The UK is seeing a large rise in jellyfish numbers with Wales being named the "hotspot" by researchers who say they could hit record numbers this summer.
It is a "good year for jellyfish" as already some areas of the UK's seas resemble a "jellyfish soup", the Marine Conservation Society claimed.
As the UK seas continue to warm up over the summer, barrel, moon, compass, blue and lion's mane are the types of jellyfish swarming our waters.
There is strong evidence that jellyfish numbers are increasing around the world, including UK seas, and these increases have been linked to factors such as pollution, over-fishing and possibly climate change.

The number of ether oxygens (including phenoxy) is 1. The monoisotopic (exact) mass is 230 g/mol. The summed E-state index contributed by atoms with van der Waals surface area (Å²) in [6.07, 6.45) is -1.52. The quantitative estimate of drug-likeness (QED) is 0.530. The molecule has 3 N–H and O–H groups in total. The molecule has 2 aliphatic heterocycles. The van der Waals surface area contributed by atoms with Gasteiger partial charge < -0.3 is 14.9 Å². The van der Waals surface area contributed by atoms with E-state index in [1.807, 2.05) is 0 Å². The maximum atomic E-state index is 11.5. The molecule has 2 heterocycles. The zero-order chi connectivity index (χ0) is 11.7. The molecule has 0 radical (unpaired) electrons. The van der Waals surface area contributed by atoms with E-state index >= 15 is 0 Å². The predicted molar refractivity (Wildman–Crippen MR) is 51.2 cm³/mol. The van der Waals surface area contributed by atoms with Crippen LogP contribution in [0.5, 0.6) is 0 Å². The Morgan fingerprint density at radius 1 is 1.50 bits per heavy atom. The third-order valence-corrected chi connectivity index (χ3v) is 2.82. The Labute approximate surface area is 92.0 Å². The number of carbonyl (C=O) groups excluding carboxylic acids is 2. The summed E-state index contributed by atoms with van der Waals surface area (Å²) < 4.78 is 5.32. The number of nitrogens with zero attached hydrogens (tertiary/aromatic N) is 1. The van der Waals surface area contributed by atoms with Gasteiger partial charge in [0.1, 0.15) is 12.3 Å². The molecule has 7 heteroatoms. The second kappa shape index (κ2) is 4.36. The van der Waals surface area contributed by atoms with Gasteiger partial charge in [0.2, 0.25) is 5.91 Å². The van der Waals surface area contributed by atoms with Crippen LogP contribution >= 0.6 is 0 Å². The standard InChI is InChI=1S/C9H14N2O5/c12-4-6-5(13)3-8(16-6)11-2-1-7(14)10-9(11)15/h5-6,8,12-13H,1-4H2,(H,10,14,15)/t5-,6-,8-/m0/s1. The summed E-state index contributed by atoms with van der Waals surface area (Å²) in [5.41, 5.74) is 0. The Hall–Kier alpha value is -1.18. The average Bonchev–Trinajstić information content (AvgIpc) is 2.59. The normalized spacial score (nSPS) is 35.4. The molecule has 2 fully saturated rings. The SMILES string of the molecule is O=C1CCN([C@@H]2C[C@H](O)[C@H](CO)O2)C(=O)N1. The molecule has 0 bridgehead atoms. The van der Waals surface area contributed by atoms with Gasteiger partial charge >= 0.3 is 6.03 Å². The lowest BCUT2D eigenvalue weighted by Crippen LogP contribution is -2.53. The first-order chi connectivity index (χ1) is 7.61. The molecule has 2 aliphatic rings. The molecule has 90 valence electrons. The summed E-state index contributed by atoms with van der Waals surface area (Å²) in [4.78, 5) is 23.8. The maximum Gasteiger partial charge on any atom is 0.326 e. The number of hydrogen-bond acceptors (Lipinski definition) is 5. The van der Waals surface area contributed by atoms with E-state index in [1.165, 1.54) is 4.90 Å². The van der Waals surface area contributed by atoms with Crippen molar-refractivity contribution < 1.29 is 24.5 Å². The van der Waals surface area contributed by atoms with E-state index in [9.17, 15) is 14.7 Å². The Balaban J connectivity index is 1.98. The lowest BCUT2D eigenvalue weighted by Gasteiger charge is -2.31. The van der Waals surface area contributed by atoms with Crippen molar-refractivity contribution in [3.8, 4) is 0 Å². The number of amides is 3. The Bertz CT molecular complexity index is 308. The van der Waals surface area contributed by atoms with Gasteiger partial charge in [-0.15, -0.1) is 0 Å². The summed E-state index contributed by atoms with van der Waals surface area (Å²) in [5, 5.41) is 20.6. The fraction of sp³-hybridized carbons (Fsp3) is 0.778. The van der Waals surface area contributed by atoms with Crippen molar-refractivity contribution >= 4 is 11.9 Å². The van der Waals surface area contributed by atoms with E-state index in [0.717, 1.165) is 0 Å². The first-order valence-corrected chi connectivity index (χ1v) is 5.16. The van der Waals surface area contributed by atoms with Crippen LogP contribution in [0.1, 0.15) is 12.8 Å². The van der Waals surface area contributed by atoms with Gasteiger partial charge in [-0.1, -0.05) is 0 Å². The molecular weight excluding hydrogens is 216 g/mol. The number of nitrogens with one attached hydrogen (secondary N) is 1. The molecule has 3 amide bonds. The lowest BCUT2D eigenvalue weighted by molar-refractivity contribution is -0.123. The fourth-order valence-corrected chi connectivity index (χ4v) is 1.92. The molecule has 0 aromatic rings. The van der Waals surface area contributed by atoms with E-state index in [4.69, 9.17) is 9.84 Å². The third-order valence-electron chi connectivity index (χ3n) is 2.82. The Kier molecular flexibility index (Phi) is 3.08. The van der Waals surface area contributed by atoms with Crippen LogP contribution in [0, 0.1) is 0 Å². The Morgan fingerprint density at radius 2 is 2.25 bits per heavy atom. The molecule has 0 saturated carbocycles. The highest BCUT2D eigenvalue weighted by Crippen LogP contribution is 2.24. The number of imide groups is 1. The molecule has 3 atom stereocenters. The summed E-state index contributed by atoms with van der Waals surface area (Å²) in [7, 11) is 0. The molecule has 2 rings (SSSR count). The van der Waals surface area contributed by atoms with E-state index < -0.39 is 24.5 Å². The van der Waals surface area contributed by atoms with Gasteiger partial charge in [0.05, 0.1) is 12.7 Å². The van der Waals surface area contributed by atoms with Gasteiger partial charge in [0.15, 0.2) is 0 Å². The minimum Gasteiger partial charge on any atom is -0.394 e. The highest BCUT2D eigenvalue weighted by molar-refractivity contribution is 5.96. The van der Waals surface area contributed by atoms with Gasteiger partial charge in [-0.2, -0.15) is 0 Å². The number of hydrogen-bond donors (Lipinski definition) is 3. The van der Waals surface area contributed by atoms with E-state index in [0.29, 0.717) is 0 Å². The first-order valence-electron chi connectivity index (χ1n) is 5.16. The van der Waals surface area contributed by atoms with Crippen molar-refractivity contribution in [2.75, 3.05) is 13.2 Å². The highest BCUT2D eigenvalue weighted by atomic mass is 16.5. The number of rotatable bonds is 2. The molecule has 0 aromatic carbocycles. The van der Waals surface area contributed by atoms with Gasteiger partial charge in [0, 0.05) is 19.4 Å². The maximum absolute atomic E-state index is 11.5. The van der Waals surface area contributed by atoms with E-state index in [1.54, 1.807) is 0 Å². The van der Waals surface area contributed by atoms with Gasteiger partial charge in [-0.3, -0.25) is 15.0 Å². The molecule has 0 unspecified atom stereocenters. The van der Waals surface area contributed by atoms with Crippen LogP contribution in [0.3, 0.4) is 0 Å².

The MCS said 2013 was a record year for jellyfish sightings, with more than 1,100 reports.
"Last year was phenomenal, the biggest in the history of our survey. But we've already had 500 sightings and we're only halfway through the summer season," Dr Richardson said.
"Most jellyfish are pretty harmless - you don't feel a barrel jellyfish sting. But if you have large numbers of lion's mane jellyfish turning up on tourist beaches, you need to know about it," he added.
MCS warns to "look but not touch" as some jellyfish can sting - particularly the lion's mane that is swarming in numbers along the coast in the north west.
The findings come after researchers carried out the first UK-wide survey of jellyfish sightings in more than 40 years.
The survey, published by the MCS and the University of Exeter, found over 6000 jellyfish encounters were reported since it was first launched in 2003.